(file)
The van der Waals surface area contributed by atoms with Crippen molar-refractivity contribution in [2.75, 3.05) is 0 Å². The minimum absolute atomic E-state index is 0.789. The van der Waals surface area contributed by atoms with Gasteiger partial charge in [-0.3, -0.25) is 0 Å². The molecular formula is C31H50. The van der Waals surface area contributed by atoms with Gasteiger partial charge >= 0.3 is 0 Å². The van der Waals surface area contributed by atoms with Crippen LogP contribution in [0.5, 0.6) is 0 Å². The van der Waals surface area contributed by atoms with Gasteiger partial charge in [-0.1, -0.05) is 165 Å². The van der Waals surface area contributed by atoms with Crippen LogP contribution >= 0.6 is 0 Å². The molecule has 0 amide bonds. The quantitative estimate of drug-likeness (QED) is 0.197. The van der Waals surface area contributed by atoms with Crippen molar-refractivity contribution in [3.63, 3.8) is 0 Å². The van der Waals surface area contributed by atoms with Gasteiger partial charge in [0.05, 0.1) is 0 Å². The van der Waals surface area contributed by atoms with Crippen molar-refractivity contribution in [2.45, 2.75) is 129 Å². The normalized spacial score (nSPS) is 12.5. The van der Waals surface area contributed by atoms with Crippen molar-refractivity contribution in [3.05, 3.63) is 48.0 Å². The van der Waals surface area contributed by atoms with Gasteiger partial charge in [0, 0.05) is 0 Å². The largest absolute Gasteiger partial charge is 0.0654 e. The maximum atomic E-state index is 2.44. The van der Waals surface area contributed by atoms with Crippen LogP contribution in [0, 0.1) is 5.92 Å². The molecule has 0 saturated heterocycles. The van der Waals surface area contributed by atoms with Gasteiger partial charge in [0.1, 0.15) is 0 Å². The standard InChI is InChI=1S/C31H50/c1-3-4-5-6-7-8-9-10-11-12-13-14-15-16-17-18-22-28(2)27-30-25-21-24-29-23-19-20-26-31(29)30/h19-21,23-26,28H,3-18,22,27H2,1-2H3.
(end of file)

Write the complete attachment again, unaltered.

The van der Waals surface area contributed by atoms with Crippen molar-refractivity contribution in [2.75, 3.05) is 0 Å². The minimum absolute atomic E-state index is 0.789. The van der Waals surface area contributed by atoms with Gasteiger partial charge in [-0.3, -0.25) is 0 Å². The molecular formula is C31H50. The van der Waals surface area contributed by atoms with Gasteiger partial charge >= 0.3 is 0 Å². The van der Waals surface area contributed by atoms with Crippen LogP contribution in [0.5, 0.6) is 0 Å². The van der Waals surface area contributed by atoms with Gasteiger partial charge in [-0.1, -0.05) is 165 Å². The van der Waals surface area contributed by atoms with Crippen LogP contribution >= 0.6 is 0 Å². The molecule has 0 amide bonds. The quantitative estimate of drug-likeness (QED) is 0.197. The van der Waals surface area contributed by atoms with Crippen molar-refractivity contribution in [3.63, 3.8) is 0 Å². The van der Waals surface area contributed by atoms with Gasteiger partial charge in [0.05, 0.1) is 0 Å². The van der Waals surface area contributed by atoms with Crippen molar-refractivity contribution in [2.45, 2.75) is 129 Å². The normalized spacial score (nSPS) is 12.5. The van der Waals surface area contributed by atoms with Crippen molar-refractivity contribution in [3.05, 3.63) is 48.0 Å². The van der Waals surface area contributed by atoms with Gasteiger partial charge in [0, 0.05) is 0 Å². The largest absolute Gasteiger partial charge is 0.0654 e. The maximum atomic E-state index is 2.44. The van der Waals surface area contributed by atoms with Crippen LogP contribution in [0, 0.1) is 5.92 Å². The molecule has 0 saturated heterocycles. The van der Waals surface area contributed by atoms with Gasteiger partial charge in [0.1, 0.15) is 0 Å². The standard InChI is InChI=1S/C31H50/c1-3-4-5-6-7-8-9-10-11-12-13-14-15-16-17-18-22-28(2)27-30-25-21-24-29-23-19-20-26-31(29)30/h19-21,23-26,28H,3-18,22,27H2,1-2H3.